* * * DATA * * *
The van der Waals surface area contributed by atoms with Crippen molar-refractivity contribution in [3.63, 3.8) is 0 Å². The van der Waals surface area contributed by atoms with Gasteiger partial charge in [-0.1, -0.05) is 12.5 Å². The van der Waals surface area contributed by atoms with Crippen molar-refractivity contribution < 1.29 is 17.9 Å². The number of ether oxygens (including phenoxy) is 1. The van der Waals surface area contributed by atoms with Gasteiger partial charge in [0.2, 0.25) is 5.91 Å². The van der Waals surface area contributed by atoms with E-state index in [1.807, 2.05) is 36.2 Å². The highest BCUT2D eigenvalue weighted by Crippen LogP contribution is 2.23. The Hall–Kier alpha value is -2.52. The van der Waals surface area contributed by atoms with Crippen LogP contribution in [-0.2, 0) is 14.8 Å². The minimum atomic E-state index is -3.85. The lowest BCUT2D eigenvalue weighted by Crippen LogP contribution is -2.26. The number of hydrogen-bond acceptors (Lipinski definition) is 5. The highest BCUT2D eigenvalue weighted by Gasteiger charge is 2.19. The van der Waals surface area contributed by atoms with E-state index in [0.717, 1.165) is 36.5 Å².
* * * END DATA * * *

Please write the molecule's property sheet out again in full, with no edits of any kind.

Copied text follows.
The van der Waals surface area contributed by atoms with Crippen molar-refractivity contribution in [3.63, 3.8) is 0 Å². The van der Waals surface area contributed by atoms with Gasteiger partial charge in [-0.1, -0.05) is 12.5 Å². The van der Waals surface area contributed by atoms with Crippen molar-refractivity contribution < 1.29 is 17.9 Å². The number of ether oxygens (including phenoxy) is 1. The van der Waals surface area contributed by atoms with Gasteiger partial charge in [0.2, 0.25) is 5.91 Å². The van der Waals surface area contributed by atoms with E-state index in [1.807, 2.05) is 36.2 Å². The highest BCUT2D eigenvalue weighted by Crippen LogP contribution is 2.23. The Hall–Kier alpha value is -2.52. The van der Waals surface area contributed by atoms with Crippen LogP contribution in [-0.2, 0) is 14.8 Å². The minimum atomic E-state index is -3.85. The lowest BCUT2D eigenvalue weighted by Crippen LogP contribution is -2.26. The number of hydrogen-bond acceptors (Lipinski definition) is 5. The highest BCUT2D eigenvalue weighted by Gasteiger charge is 2.19. The van der Waals surface area contributed by atoms with E-state index in [0.717, 1.165) is 36.5 Å².